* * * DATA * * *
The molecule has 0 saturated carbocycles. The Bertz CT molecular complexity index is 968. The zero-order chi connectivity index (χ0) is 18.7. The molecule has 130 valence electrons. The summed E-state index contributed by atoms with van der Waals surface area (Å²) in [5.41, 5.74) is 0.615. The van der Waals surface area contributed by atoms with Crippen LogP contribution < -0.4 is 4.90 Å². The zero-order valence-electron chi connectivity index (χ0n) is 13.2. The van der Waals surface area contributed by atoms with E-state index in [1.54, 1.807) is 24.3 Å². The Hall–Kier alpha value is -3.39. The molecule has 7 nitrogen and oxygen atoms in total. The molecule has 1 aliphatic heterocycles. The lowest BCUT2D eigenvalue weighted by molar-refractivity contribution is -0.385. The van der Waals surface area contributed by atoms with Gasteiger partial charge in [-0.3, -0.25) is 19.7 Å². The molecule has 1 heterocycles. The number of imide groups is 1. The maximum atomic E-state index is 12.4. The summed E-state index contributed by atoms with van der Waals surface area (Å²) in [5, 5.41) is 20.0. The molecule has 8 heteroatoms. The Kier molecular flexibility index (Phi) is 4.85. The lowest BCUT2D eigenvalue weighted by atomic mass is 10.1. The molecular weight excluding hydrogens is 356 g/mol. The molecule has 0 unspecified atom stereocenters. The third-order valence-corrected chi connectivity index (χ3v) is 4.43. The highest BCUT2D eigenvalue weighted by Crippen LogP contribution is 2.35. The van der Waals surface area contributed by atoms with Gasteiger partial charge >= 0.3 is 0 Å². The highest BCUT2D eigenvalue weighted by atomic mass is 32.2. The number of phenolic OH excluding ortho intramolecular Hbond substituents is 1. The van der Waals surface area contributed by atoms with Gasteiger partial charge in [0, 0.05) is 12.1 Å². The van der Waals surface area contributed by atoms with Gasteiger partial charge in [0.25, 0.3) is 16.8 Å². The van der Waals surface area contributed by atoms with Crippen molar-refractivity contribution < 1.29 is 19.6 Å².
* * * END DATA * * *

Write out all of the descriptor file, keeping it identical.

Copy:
The molecule has 0 saturated carbocycles. The Bertz CT molecular complexity index is 968. The zero-order chi connectivity index (χ0) is 18.7. The molecule has 130 valence electrons. The summed E-state index contributed by atoms with van der Waals surface area (Å²) in [5.41, 5.74) is 0.615. The van der Waals surface area contributed by atoms with Crippen LogP contribution < -0.4 is 4.90 Å². The zero-order valence-electron chi connectivity index (χ0n) is 13.2. The van der Waals surface area contributed by atoms with E-state index in [1.54, 1.807) is 24.3 Å². The Hall–Kier alpha value is -3.39. The molecule has 7 nitrogen and oxygen atoms in total. The molecule has 1 aliphatic heterocycles. The lowest BCUT2D eigenvalue weighted by molar-refractivity contribution is -0.385. The van der Waals surface area contributed by atoms with Gasteiger partial charge in [-0.3, -0.25) is 19.7 Å². The molecule has 1 heterocycles. The number of imide groups is 1. The maximum atomic E-state index is 12.4. The summed E-state index contributed by atoms with van der Waals surface area (Å²) in [5, 5.41) is 20.0. The molecule has 8 heteroatoms. The Kier molecular flexibility index (Phi) is 4.85. The lowest BCUT2D eigenvalue weighted by atomic mass is 10.1. The molecular weight excluding hydrogens is 356 g/mol. The molecule has 0 unspecified atom stereocenters. The third-order valence-corrected chi connectivity index (χ3v) is 4.43. The highest BCUT2D eigenvalue weighted by Crippen LogP contribution is 2.35. The van der Waals surface area contributed by atoms with Gasteiger partial charge >= 0.3 is 0 Å². The highest BCUT2D eigenvalue weighted by atomic mass is 32.2. The number of phenolic OH excluding ortho intramolecular Hbond substituents is 1. The van der Waals surface area contributed by atoms with Gasteiger partial charge in [0, 0.05) is 12.1 Å². The van der Waals surface area contributed by atoms with Gasteiger partial charge in [0.25, 0.3) is 16.8 Å². The van der Waals surface area contributed by atoms with Crippen molar-refractivity contribution < 1.29 is 19.6 Å².